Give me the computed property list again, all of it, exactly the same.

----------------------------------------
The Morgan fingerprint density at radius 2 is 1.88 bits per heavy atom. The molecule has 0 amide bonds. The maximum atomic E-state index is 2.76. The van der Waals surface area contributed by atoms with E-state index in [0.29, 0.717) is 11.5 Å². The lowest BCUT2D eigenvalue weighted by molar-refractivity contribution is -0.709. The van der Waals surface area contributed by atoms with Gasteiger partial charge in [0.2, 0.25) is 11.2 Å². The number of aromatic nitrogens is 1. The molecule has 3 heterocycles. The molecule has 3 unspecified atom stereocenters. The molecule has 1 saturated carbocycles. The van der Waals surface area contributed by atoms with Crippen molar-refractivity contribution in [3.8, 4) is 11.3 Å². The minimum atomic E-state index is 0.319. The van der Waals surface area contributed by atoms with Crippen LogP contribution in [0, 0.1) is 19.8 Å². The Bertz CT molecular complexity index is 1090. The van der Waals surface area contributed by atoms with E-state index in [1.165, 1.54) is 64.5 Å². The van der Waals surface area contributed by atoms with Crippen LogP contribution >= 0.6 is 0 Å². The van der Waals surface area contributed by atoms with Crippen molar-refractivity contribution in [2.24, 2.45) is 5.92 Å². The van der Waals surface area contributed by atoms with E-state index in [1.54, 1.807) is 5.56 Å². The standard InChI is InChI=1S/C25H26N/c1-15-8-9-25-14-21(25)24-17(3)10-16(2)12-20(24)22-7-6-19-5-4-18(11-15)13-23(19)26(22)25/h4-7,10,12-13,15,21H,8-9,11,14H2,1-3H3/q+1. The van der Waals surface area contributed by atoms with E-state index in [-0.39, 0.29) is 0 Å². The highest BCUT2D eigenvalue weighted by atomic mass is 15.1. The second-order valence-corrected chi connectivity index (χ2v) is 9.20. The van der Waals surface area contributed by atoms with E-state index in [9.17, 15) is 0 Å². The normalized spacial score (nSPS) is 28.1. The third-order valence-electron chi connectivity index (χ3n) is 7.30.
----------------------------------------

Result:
The Morgan fingerprint density at radius 2 is 1.88 bits per heavy atom. The molecule has 0 amide bonds. The maximum atomic E-state index is 2.76. The van der Waals surface area contributed by atoms with E-state index in [0.29, 0.717) is 11.5 Å². The lowest BCUT2D eigenvalue weighted by molar-refractivity contribution is -0.709. The van der Waals surface area contributed by atoms with Gasteiger partial charge in [0.2, 0.25) is 11.2 Å². The number of aromatic nitrogens is 1. The molecule has 3 heterocycles. The molecule has 3 unspecified atom stereocenters. The molecule has 1 saturated carbocycles. The van der Waals surface area contributed by atoms with Crippen molar-refractivity contribution in [3.8, 4) is 11.3 Å². The minimum atomic E-state index is 0.319. The van der Waals surface area contributed by atoms with Crippen LogP contribution in [0, 0.1) is 19.8 Å². The Bertz CT molecular complexity index is 1090. The van der Waals surface area contributed by atoms with E-state index in [1.165, 1.54) is 64.5 Å². The van der Waals surface area contributed by atoms with Crippen LogP contribution >= 0.6 is 0 Å². The van der Waals surface area contributed by atoms with Crippen molar-refractivity contribution in [2.24, 2.45) is 5.92 Å². The van der Waals surface area contributed by atoms with E-state index in [1.54, 1.807) is 5.56 Å². The standard InChI is InChI=1S/C25H26N/c1-15-8-9-25-14-21(25)24-17(3)10-16(2)12-20(24)22-7-6-19-5-4-18(11-15)13-23(19)26(22)25/h4-7,10,12-13,15,21H,8-9,11,14H2,1-3H3/q+1. The van der Waals surface area contributed by atoms with E-state index in [-0.39, 0.29) is 0 Å². The highest BCUT2D eigenvalue weighted by atomic mass is 15.1. The second-order valence-corrected chi connectivity index (χ2v) is 9.20. The van der Waals surface area contributed by atoms with E-state index in [9.17, 15) is 0 Å². The normalized spacial score (nSPS) is 28.1. The third-order valence-electron chi connectivity index (χ3n) is 7.30.